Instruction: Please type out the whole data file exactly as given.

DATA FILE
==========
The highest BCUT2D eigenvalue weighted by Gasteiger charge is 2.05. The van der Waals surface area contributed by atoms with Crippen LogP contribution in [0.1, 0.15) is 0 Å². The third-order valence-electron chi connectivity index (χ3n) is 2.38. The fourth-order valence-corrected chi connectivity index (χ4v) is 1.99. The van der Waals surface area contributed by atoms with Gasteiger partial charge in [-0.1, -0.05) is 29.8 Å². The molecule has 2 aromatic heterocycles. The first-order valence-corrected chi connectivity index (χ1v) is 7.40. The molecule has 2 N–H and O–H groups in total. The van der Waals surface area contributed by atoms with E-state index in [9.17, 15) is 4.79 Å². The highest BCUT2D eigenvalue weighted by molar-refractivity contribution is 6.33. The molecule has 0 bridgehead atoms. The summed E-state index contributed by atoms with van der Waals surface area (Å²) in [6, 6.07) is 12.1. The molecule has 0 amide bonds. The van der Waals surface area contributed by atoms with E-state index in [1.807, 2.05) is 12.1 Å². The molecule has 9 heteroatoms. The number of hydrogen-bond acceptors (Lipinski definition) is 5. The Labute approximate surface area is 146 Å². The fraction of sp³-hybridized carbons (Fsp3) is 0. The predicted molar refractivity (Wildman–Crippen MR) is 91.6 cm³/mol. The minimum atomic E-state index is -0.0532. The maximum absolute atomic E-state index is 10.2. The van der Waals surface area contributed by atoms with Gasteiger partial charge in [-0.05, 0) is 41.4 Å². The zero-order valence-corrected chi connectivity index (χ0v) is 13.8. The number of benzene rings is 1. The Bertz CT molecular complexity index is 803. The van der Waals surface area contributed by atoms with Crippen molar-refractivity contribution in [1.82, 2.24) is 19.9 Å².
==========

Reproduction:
The highest BCUT2D eigenvalue weighted by Gasteiger charge is 2.05. The van der Waals surface area contributed by atoms with Crippen LogP contribution in [0.1, 0.15) is 0 Å². The third-order valence-electron chi connectivity index (χ3n) is 2.38. The fourth-order valence-corrected chi connectivity index (χ4v) is 1.99. The van der Waals surface area contributed by atoms with Gasteiger partial charge in [-0.1, -0.05) is 29.8 Å². The molecule has 2 aromatic heterocycles. The first-order valence-corrected chi connectivity index (χ1v) is 7.40. The molecule has 2 N–H and O–H groups in total. The van der Waals surface area contributed by atoms with E-state index in [9.17, 15) is 4.79 Å². The highest BCUT2D eigenvalue weighted by molar-refractivity contribution is 6.33. The molecule has 0 bridgehead atoms. The summed E-state index contributed by atoms with van der Waals surface area (Å²) in [6, 6.07) is 12.1. The molecule has 0 amide bonds. The van der Waals surface area contributed by atoms with E-state index in [1.807, 2.05) is 12.1 Å². The molecule has 9 heteroatoms. The number of hydrogen-bond acceptors (Lipinski definition) is 5. The Labute approximate surface area is 146 Å². The fraction of sp³-hybridized carbons (Fsp3) is 0. The predicted molar refractivity (Wildman–Crippen MR) is 91.6 cm³/mol. The minimum atomic E-state index is -0.0532. The maximum absolute atomic E-state index is 10.2. The van der Waals surface area contributed by atoms with Gasteiger partial charge in [-0.05, 0) is 41.4 Å². The zero-order valence-corrected chi connectivity index (χ0v) is 13.8. The number of benzene rings is 1. The Bertz CT molecular complexity index is 803. The van der Waals surface area contributed by atoms with Crippen molar-refractivity contribution in [1.82, 2.24) is 19.9 Å².